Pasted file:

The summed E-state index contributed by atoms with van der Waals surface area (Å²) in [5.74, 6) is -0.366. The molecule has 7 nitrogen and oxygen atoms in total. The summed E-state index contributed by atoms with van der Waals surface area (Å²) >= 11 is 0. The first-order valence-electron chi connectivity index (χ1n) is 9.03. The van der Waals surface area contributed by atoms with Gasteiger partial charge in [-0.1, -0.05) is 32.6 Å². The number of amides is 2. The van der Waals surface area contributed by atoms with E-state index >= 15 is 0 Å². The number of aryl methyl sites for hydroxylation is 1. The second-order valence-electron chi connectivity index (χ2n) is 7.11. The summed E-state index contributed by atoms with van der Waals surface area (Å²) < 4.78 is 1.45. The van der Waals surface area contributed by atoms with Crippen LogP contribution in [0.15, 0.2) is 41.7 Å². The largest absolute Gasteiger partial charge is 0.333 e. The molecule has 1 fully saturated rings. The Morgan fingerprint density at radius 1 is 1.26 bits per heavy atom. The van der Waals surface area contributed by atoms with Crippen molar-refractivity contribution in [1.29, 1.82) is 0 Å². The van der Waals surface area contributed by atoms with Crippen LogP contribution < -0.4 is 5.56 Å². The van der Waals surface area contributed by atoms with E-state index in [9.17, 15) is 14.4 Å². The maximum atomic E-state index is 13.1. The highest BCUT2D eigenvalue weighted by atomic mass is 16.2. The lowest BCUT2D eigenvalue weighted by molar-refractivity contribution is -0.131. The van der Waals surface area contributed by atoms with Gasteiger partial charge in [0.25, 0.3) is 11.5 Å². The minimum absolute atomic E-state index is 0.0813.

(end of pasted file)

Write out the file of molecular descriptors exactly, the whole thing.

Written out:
The summed E-state index contributed by atoms with van der Waals surface area (Å²) in [5.74, 6) is -0.366. The molecule has 7 nitrogen and oxygen atoms in total. The summed E-state index contributed by atoms with van der Waals surface area (Å²) >= 11 is 0. The first-order valence-electron chi connectivity index (χ1n) is 9.03. The van der Waals surface area contributed by atoms with Gasteiger partial charge in [-0.1, -0.05) is 32.6 Å². The number of amides is 2. The van der Waals surface area contributed by atoms with E-state index >= 15 is 0 Å². The number of aryl methyl sites for hydroxylation is 1. The second-order valence-electron chi connectivity index (χ2n) is 7.11. The summed E-state index contributed by atoms with van der Waals surface area (Å²) < 4.78 is 1.45. The van der Waals surface area contributed by atoms with Crippen LogP contribution in [0.15, 0.2) is 41.7 Å². The largest absolute Gasteiger partial charge is 0.333 e. The molecule has 1 fully saturated rings. The Morgan fingerprint density at radius 1 is 1.26 bits per heavy atom. The van der Waals surface area contributed by atoms with Crippen molar-refractivity contribution in [1.29, 1.82) is 0 Å². The van der Waals surface area contributed by atoms with Crippen LogP contribution < -0.4 is 5.56 Å². The van der Waals surface area contributed by atoms with E-state index in [9.17, 15) is 14.4 Å². The maximum atomic E-state index is 13.1. The highest BCUT2D eigenvalue weighted by atomic mass is 16.2. The lowest BCUT2D eigenvalue weighted by molar-refractivity contribution is -0.131. The van der Waals surface area contributed by atoms with Gasteiger partial charge in [0.25, 0.3) is 11.5 Å². The minimum absolute atomic E-state index is 0.0813.